The price of bad internet

Jayadevan PK March 30, 2017 3 min

Flipkart will turn 10 years old this year. Notwithstanding the ongoing churn at Flipkart, the company, with a valuation of nearly $10 billion and close to 40% market share, is one of India’s startup success stories.

Its biggest rival in India is the US-headquartered retail juggernaut Amazon. Take a look at some of Amazon’s statements when it was 10 years old. Amazon projected net sales between $7.40 billion and $8.15 billion and operating income between $500 million and $625 million for 2005.

In a little over 10 years, Amazon was looking to make nearly half a billion dollars in profit at the operational level. Now, contrast this: In India, the ecommerce market started stagnating sometime in May 2015, even before it really took off. Every ecommerce company in India, including Flipkart, is bleeding heavily.

So, why is it that Amazon was able to grow faster and much more effectively as compared to Indian startups?  

So, why is it that Amazon was able to grow faster and much more effectively as compared to Indian startups?

Sure enough, it’s not an apple-to-apple comparison — in 1994, the gross national income of the United States was $27,750. Average household income in India at the time was $380 (closer to China’s $540).

But an important factor in Amazon’s growth has been internet access — in 1994, about 11.65% of households in the US had internet access. India’s first public internet connection arrived only on August 14, 1995.

 

One can attribute most of this inequality in internet penetration to historical events over which we had little control.

But we’re still missing a key piece of the puzzle. While the Indian government is making the right noises and growth of venture capital has helped, we lack a national agenda and the political conviction to really boost our internet penetration and knit it tightly with our economy.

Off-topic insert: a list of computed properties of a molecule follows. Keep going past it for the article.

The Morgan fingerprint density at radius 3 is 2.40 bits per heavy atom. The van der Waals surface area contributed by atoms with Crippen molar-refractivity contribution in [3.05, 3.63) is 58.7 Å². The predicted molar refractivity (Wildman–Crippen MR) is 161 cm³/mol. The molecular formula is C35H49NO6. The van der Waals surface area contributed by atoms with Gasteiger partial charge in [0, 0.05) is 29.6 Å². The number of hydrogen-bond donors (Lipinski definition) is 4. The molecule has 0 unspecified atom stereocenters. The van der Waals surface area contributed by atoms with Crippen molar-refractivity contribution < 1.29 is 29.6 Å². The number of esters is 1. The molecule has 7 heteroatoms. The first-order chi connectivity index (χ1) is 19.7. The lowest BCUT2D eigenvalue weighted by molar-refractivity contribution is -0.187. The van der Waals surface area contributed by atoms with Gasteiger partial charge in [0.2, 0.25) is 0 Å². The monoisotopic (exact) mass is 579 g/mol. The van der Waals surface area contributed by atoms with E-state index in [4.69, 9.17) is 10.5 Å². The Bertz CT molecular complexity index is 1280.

While the Indian government is making the right noises and growth venture capital has helped, we lack a national agenda and the political conviction to really boost our internet penetration and knit it tightly with our economy  

Broadband never really took off in India. Its plan to supply high speed internet to 200,000 villages has missed several deadlines. Now we are counting on India’s richest man to deliver on the promise of fast internet for every Indian.

But if there is a time to fix things, it is now.

Since the 90s, countries like China have shifted gears. Nearly 50% of China’s population is now meaningfully connected to the internet. In 2015, a year after clocking it’s lowest economic growth (7.4%), China unveiled the Internet Plus plan to integrate traditional industries and the internet.

“China will clear barriers and lower limits for the market entry of Internet Plus-related products, optimise the credit system, draft a big data strategy and promote legal services,” Chinese news agency Xinhua reported at the time. It now wants domestic companies to go out and conquer global markets. Chinese phone companies are starting to do that. Alibaba and other Chinese app companies are doing the same.

The Amazon-Flipkart story will repeat itself if we don’t quickly get our policies and infrastructure right  

China realises that the next phase of their growth will come from the internet and its intersection with brick and mortar businesses. Internet is not only essential but also critical for India’s growth. Only after solving the internet problem, can India clear the deck for next generation technologies like artificial intelligence, quantum computing and human computer interfaces to thrive.

The Amazon-Flipkart story will repeat repeat itself if we don’t quickly get our policies and infrastructure right. Only this time, it will be more brutal because Brexit and Donald Trump are just early signs of a deeper crisis in the ‘flat world’ on top of which the previous generation of India’s top technology companies were built.


Updated on March 30 at 4.38pm to change the headline. Updated on March 30 at 5.10pm to include a graphic reproduced from World Bank data. Update (30 March 2017, 10 PM IST): An earlier version of this story said that Flipkart turned 10 years old this week. Flipkart was founded in September 2017 and the story has been updated.. Disclosure: FactorDaily is owned by SourceCode Media, which counts Accel Partners, Blume Ventures and Vijay Shekhar Sharma among its investors. Accel Partners is an early investor in Flipkart. Vijay Shekhar Sharma is the founder of Paytm. None of FactorDaily’s investors have any influence on its reporting about India’s technology and startup ecosystem.